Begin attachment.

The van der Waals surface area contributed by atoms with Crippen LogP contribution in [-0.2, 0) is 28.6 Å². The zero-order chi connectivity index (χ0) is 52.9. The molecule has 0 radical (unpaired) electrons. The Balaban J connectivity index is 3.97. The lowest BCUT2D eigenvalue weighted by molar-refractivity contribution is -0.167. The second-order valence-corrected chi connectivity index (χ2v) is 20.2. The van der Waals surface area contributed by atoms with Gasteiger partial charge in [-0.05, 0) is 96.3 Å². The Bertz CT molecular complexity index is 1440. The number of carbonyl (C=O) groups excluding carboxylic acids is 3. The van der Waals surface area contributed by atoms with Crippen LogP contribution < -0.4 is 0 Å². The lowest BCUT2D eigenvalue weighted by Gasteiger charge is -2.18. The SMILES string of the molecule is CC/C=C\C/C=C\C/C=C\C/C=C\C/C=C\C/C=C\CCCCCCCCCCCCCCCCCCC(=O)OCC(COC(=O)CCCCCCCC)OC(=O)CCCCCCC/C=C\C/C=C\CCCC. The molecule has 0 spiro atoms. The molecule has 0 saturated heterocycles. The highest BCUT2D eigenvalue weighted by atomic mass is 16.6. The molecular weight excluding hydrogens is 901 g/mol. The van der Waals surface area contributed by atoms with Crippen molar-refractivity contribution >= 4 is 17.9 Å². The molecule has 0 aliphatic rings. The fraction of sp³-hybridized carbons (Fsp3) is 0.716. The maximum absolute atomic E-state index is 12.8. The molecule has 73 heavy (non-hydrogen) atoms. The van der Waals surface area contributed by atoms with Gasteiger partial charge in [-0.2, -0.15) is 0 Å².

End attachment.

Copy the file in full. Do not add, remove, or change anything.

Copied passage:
The van der Waals surface area contributed by atoms with Crippen LogP contribution in [-0.2, 0) is 28.6 Å². The zero-order chi connectivity index (χ0) is 52.9. The molecule has 0 radical (unpaired) electrons. The Balaban J connectivity index is 3.97. The lowest BCUT2D eigenvalue weighted by molar-refractivity contribution is -0.167. The second-order valence-corrected chi connectivity index (χ2v) is 20.2. The van der Waals surface area contributed by atoms with Gasteiger partial charge in [-0.05, 0) is 96.3 Å². The Bertz CT molecular complexity index is 1440. The number of carbonyl (C=O) groups excluding carboxylic acids is 3. The van der Waals surface area contributed by atoms with Crippen LogP contribution < -0.4 is 0 Å². The lowest BCUT2D eigenvalue weighted by Gasteiger charge is -2.18. The SMILES string of the molecule is CC/C=C\C/C=C\C/C=C\C/C=C\C/C=C\C/C=C\CCCCCCCCCCCCCCCCCCC(=O)OCC(COC(=O)CCCCCCCC)OC(=O)CCCCCCC/C=C\C/C=C\CCCC. The molecule has 0 spiro atoms. The molecule has 0 saturated heterocycles. The highest BCUT2D eigenvalue weighted by atomic mass is 16.6. The molecular weight excluding hydrogens is 901 g/mol. The van der Waals surface area contributed by atoms with Crippen molar-refractivity contribution >= 4 is 17.9 Å². The molecule has 0 aliphatic rings. The fraction of sp³-hybridized carbons (Fsp3) is 0.716. The maximum absolute atomic E-state index is 12.8. The molecule has 73 heavy (non-hydrogen) atoms. The van der Waals surface area contributed by atoms with Gasteiger partial charge in [-0.2, -0.15) is 0 Å².